Silicon integrated circuits, which are used in computer processors, are approaching the maximum feasible density of transistors on a single chip—at least, in two-dimensional arrays.
Now, a team of engineers at the University of Michigan have stacked a second layer of transistors directly atop a state-of-the-art silicon chip.
They propose that their design could remove the need for a second chip that converts between high- and-low voltage signals, which currently stands between the low-voltage processing chips and the higher-voltage user interfaces.
“Our approach can achieve better performance in a smaller, lighter package,” said Becky Peterson, an associate professor of electrical engineering and computer science and project leader.
Moore’s Law holds that computing power per dollar doubles roughly every two years. As silicon transistors have shrunk in size to become more affordable and power efficient, the voltages at which they operate have also fallen.
Higher voltages would damage the increasingly small transistors. Because of this, state-of-the-art processing chips aren’t compatible with higher-voltage user interface components, such as touchpads and display drivers. These need to run at higher voltages to avoid effects such as false touch signals or too-low brightness settings.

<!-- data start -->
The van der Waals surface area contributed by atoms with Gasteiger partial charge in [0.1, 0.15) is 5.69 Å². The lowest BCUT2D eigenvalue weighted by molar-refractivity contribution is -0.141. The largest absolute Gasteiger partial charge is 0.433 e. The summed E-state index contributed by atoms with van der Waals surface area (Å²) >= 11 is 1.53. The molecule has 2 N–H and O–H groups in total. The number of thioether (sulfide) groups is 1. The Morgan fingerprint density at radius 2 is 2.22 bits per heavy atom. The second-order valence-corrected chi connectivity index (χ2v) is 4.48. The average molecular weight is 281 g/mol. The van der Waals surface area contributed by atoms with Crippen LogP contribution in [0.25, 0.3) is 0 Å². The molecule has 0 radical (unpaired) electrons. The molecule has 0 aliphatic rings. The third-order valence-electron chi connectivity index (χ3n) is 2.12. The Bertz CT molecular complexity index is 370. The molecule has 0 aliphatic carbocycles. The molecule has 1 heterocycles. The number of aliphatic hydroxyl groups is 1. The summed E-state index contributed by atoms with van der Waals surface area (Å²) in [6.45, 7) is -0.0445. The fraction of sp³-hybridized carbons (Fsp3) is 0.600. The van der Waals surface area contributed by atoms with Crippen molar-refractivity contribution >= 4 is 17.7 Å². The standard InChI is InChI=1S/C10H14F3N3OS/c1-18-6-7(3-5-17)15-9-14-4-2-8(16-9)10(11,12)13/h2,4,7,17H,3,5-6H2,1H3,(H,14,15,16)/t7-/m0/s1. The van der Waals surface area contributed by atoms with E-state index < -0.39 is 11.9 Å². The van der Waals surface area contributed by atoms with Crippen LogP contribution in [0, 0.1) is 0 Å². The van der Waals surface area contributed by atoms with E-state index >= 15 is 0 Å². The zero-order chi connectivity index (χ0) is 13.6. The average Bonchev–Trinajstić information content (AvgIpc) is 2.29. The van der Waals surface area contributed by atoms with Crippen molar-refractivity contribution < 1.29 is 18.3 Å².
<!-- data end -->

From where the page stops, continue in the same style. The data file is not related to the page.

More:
“To solve this problem, we’re integrating different types of devices with silicon circuits in 3D, and those devices allow you to do things that the silicon transistors can’t do,” Peterson said.
Source: “Beyond Moore’s Law: Taking transistor arrays into the third dimension”, Katherine McAlpine, Nicole Casal Moore, University of Michigan